Brian O'Driscoll has accused Eddie Jones of "scaremongering" and admitted he relished the sight of the England head coach's comments backfiring so spectacularly in France earlier this month.
Jones was widely ridiculed after his threat to face the French with "absolute brutality" was met with a below-par 24-17 defeat in Paris in the opening game of this year's Six Nations.
Former Ireland centre O'Driscoll said: "I think Eddie says some things that overstep the mark sometimes.
"He said something about Jonny Sexton and brought his mum and dad into it four years ago and that's not benefiting or building the game – that's scaremongering.
"We don't want that – we're trying to help the product, not hinder it. Sometimes he gets it wrong.
"I think the stuff about brutality is harmless enough – particularly when you get your backside handed to you after the game so we can all have a good chuckle about it.
"There are many different sides to Eddie. I think he very much thinks about what he is saying and is quite calculated. I think there are certain things that are close to the edge."
Speaking at the Laureus Sports Awards in Berlin, O'Driscoll recalled the time during his illustrious career when he was accused of taking a step too far in kindling another pre-match controversy.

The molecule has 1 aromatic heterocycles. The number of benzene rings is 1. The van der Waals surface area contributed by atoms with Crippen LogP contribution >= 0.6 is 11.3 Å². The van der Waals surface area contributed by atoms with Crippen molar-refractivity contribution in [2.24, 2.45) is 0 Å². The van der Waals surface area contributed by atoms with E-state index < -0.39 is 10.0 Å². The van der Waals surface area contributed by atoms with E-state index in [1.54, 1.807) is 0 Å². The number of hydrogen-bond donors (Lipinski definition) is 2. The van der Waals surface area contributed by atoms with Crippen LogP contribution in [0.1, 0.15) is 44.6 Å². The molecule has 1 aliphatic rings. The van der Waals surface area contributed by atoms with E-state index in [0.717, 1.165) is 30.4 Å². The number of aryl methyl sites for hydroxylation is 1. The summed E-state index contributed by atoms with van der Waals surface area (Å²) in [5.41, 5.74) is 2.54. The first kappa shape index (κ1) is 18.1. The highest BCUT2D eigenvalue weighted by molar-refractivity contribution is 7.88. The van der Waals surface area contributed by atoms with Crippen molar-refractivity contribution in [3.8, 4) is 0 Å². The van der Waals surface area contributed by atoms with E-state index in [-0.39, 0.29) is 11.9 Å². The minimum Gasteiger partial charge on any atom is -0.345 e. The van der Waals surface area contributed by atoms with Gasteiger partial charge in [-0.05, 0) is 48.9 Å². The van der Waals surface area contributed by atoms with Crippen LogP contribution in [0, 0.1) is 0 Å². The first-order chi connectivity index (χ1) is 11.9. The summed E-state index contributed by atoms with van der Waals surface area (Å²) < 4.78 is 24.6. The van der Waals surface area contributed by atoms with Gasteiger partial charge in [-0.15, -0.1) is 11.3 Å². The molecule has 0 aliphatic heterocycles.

As detailed in his autobiography, O'Driscoll earned a stinging rebuke from the then England coach Sir Clive Woodward after deriding Twickenham's "prawn sandwich brigade".
And O'Driscoll could not resist another sly dig in the direction of Twickenham's corporate reputation ahead of a fixture which is expected to go a long way to deciding the destiny of this year's title.
O'Driscoll added: "Of course there is huge corporate in all of rugby these days and that is the reality.
"In the Aviva (Premiership) there are question marks about the atmosphere because true fans are getting an opportunity to go to games and roar on their teams, and it's no different at Twickenham.
"It is what it is – you'll have fans in their Range Rovers in the West Car Park. If that's their thing, brilliant – it's part of the history of the Six Nations.
"As a player you look over enviously thinking: 'There they are, enjoying their champagne and canapes, and here we are, butterflies and stomachs rumbling, and we've got to go out and play a game'."